Clamping diodes have no bearing on this issue, they are for voltage protection not current protection. A mosfet gate acts like a capacitor and therefore current flows only during the transition of high to low and low to high, during steady state there is no current drawn by the gate. A 200-300 ohm series resistor from output pin to gate is often recommended, but probably not critical but is cheap insurance.

  1. Is my approach to use a N-Channel MOSFET and pull-down resistor the best? Cost isn't a big issue but simplicity, component size/count, and reliability are important. Is there a better way to go to use fewer parts? Can I somehow leverage the Atmega328P's pull-up resistors instead?

  2. I've read information about possibly needing a resistor between gate and drain (I think?) to make sure the strip is always turned off when the Atmega328P is off/asleep. It's critical that the strip ALWAYS be powered off when the micro is off/asleep but I can't find the older posts where I read this. Can someone explain what I read or if this applies to my design?

Yes a pull-down resistor is needed between gate and source pin (source should be at ground anyway) to ensure mosfet is forced off is the arduino output pin is 'floating' during sleep mode. I believe there are different types of sleep modes where some keep the output pin at your desired state, while other modes let pins float. Either way an external pull down resistor will ensure mosfet is off if your last output command was low.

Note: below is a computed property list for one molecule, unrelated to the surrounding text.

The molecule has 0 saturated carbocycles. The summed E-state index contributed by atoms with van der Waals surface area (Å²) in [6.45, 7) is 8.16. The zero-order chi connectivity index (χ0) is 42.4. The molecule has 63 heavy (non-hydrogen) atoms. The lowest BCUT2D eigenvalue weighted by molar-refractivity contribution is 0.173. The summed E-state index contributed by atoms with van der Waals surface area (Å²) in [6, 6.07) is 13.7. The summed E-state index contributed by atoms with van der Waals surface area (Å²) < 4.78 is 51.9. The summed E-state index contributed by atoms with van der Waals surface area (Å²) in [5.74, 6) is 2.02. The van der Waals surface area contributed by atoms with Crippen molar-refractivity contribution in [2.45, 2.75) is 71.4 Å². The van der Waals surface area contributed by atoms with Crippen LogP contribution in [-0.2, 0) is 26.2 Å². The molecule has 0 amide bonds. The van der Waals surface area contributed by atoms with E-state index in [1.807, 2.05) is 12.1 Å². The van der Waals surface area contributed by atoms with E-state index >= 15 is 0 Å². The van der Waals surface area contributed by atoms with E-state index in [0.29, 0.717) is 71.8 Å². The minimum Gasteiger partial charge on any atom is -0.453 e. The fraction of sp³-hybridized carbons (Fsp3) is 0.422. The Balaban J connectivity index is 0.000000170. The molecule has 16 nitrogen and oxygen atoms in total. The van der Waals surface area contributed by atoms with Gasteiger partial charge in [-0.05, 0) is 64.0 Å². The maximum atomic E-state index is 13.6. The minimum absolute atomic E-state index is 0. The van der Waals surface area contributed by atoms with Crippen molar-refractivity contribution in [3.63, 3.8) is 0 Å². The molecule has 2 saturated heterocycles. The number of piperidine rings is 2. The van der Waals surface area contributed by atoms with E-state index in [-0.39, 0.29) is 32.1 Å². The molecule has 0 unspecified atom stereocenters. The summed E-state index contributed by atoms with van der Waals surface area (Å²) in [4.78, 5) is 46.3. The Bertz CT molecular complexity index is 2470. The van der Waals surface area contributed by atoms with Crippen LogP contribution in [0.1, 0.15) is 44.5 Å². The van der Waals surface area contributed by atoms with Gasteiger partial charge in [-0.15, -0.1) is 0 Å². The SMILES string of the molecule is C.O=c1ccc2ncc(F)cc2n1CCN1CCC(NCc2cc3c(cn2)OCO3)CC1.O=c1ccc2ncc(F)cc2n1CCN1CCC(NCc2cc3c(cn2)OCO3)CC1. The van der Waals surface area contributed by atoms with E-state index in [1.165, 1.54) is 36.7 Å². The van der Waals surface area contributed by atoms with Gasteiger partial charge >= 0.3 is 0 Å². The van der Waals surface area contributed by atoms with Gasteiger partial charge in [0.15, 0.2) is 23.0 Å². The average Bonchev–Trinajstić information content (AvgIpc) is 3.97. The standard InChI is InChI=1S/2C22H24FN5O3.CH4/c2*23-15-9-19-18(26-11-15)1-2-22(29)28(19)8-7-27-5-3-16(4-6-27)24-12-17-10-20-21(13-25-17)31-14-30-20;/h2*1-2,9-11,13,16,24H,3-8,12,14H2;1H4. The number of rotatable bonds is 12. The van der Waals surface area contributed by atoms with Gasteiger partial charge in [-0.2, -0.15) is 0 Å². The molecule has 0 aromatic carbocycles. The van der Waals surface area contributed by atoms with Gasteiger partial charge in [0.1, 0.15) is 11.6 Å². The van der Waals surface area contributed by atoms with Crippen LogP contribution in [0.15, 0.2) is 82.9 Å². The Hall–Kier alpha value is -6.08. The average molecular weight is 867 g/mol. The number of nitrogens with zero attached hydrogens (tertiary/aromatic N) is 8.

Lefty

  1. All of the information about Rds, drain voltage and source->drain saturation, capacitance, flyback diodes, etc that I've read really doesn't matter to me since my application is so simple and I'm not switching or powering a motor, correct? My assumption is that I simply connect up the drain, source, and gate (likely a pull-down resistor) and I'm done.

Thanks so much in advance!

retrolefty:
Clamping diodes have no bearing on this issue, they are for voltage protection not current protection. A mosfet gate acts like a capacitor and therefore current flows only during the transition of high to low and low to high, during steady state there is no current drawn by the gate. A 200-300 ohm series resistor from output pin to gate is often recommended, but probably not critical but is cheap insurance.